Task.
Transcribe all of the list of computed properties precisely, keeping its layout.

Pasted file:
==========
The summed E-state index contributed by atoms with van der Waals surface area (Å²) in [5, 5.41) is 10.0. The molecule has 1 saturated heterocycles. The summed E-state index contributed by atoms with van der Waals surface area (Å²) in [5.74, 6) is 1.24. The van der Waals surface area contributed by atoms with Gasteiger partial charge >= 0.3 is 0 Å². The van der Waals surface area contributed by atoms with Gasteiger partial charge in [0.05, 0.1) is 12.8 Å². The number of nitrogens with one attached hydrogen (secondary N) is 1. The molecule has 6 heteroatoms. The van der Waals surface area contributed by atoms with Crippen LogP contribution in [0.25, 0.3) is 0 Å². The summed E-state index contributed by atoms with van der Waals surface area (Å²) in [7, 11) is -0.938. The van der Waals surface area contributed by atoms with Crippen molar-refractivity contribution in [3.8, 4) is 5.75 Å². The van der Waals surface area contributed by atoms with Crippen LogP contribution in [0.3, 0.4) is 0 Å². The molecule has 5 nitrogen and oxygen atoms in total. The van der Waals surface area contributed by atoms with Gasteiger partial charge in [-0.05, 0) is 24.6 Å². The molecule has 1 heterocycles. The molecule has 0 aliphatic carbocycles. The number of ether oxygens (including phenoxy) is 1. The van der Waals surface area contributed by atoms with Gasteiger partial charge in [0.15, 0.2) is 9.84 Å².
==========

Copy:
The summed E-state index contributed by atoms with van der Waals surface area (Å²) in [5, 5.41) is 10.0. The molecule has 1 saturated heterocycles. The summed E-state index contributed by atoms with van der Waals surface area (Å²) in [5.74, 6) is 1.24. The van der Waals surface area contributed by atoms with Gasteiger partial charge >= 0.3 is 0 Å². The van der Waals surface area contributed by atoms with Gasteiger partial charge in [0.05, 0.1) is 12.8 Å². The number of nitrogens with one attached hydrogen (secondary N) is 1. The molecule has 6 heteroatoms. The van der Waals surface area contributed by atoms with Crippen LogP contribution in [0.25, 0.3) is 0 Å². The summed E-state index contributed by atoms with van der Waals surface area (Å²) in [7, 11) is -0.938. The van der Waals surface area contributed by atoms with Crippen molar-refractivity contribution in [3.8, 4) is 5.75 Å². The van der Waals surface area contributed by atoms with Crippen LogP contribution in [0.3, 0.4) is 0 Å². The molecule has 5 nitrogen and oxygen atoms in total. The van der Waals surface area contributed by atoms with Gasteiger partial charge in [-0.05, 0) is 24.6 Å². The molecule has 1 heterocycles. The molecule has 0 aliphatic carbocycles. The number of ether oxygens (including phenoxy) is 1. The van der Waals surface area contributed by atoms with Gasteiger partial charge in [0.15, 0.2) is 9.84 Å².